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Our Rural Roots

Party On at the Farm

Blogger Katie Pratt shares what it means to have a tradition of getting together with friends for three generations at an annual farm party. (DTN/The Progressive Farmer photo by Katie Pratt)

In 1977, my parents invited a few college friends out to the farm for a weekend never dreaming they would create a legacy that is now three generations strong.

At our annual farm party, the participants come from varied backgrounds, careers, challenges and accomplishments. Yet, on this one weekend, life hits pause. It is three days of therapy without the couch.

Folks arrive Friday, pitch tents in the yard and fill the mobile cooler with food and spirits. The days are filled with conversation, yard games, pool time, treks down the road and food. Imagine a three-day potluck -- breakfast, lunch and dinner with snacking in between.

We've braved ungodly hot and humid summer weekends, and huddled in sweatshirts and blankets on cold nights. The campers have weathered storms, flooded tents, wandering 4-H horses and cattle, and a braying donkey. There's a story for that.

There are so many stories that Generation 3 now begs for story time. We relive the epic water balloon fights that resulted in broken house windows; folks arriving by plane; and when Generation 2 got treed in the barn loft by the herd of cattle. There was the time my dad took ill, and the men, not one of them a farmer, decided to do chores. An entire farrowing house of piglets escaped. Talk about a pig scramble.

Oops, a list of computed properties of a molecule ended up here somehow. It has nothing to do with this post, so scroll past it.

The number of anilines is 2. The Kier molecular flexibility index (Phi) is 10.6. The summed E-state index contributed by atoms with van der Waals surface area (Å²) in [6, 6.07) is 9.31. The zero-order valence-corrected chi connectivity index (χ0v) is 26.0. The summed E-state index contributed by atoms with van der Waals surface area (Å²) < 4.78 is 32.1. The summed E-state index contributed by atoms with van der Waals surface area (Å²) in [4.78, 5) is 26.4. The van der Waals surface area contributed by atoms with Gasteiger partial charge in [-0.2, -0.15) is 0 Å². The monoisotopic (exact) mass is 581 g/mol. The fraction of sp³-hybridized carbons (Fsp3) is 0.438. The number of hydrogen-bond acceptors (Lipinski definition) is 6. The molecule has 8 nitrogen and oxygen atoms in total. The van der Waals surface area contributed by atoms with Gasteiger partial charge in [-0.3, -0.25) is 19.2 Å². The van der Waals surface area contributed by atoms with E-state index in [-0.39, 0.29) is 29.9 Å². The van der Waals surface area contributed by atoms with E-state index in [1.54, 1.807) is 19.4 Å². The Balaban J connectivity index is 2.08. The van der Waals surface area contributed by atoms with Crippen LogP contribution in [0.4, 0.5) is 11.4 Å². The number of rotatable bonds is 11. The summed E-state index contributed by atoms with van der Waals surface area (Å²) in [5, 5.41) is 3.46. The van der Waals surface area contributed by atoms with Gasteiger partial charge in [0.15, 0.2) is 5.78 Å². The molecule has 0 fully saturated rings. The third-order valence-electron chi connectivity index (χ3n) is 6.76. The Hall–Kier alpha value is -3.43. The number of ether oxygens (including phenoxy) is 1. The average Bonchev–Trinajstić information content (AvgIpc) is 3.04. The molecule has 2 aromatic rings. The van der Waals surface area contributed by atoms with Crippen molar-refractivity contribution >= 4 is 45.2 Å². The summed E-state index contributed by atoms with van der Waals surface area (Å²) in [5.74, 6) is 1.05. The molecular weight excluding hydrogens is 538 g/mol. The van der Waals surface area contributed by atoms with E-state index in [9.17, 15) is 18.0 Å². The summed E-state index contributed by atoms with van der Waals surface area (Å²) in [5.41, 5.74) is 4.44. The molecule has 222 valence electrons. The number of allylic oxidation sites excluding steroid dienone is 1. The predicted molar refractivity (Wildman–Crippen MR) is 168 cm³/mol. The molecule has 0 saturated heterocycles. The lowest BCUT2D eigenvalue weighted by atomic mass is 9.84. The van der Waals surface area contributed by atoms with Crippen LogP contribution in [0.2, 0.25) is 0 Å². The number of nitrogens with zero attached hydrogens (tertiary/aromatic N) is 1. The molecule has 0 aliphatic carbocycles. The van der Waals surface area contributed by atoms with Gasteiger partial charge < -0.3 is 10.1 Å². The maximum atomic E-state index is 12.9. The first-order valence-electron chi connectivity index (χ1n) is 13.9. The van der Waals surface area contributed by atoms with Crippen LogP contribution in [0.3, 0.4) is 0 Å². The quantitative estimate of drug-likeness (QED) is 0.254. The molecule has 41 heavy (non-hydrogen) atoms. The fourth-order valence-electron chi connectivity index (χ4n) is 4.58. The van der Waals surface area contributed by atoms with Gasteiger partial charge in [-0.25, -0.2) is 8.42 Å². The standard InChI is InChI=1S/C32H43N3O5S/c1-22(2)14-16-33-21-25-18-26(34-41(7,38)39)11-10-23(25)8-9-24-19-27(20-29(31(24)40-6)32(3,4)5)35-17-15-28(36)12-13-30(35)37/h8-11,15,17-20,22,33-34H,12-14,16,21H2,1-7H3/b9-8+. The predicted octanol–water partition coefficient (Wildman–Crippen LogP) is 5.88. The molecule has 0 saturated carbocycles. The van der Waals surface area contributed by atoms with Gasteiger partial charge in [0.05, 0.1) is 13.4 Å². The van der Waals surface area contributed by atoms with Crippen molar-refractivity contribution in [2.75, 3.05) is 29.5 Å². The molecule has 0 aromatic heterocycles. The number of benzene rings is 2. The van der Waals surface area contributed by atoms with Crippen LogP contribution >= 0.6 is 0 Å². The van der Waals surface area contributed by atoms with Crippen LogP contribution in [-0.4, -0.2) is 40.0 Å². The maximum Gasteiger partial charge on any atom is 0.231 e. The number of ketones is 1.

The weekend is driven by tradition. Campfires are held each night, but s'mores are only served on Saturday after the hayride. At some point, only adults are allowed in the pool as the kids head to the creek.

We've showered engaged couples and expecting parents. We laugh until we cry, fiercely missing those no longer with us. Farms are places where the cyclic nature of life occurs daily. Naturally, it has become the place we gather each year to remember the past and prepare for the future.


Katie Pratt writes, tweets and farms from north-central Illinois. Find her blog at www.theillinoisfarmgirl.com, and follow her on Twitter @KatiePratt4

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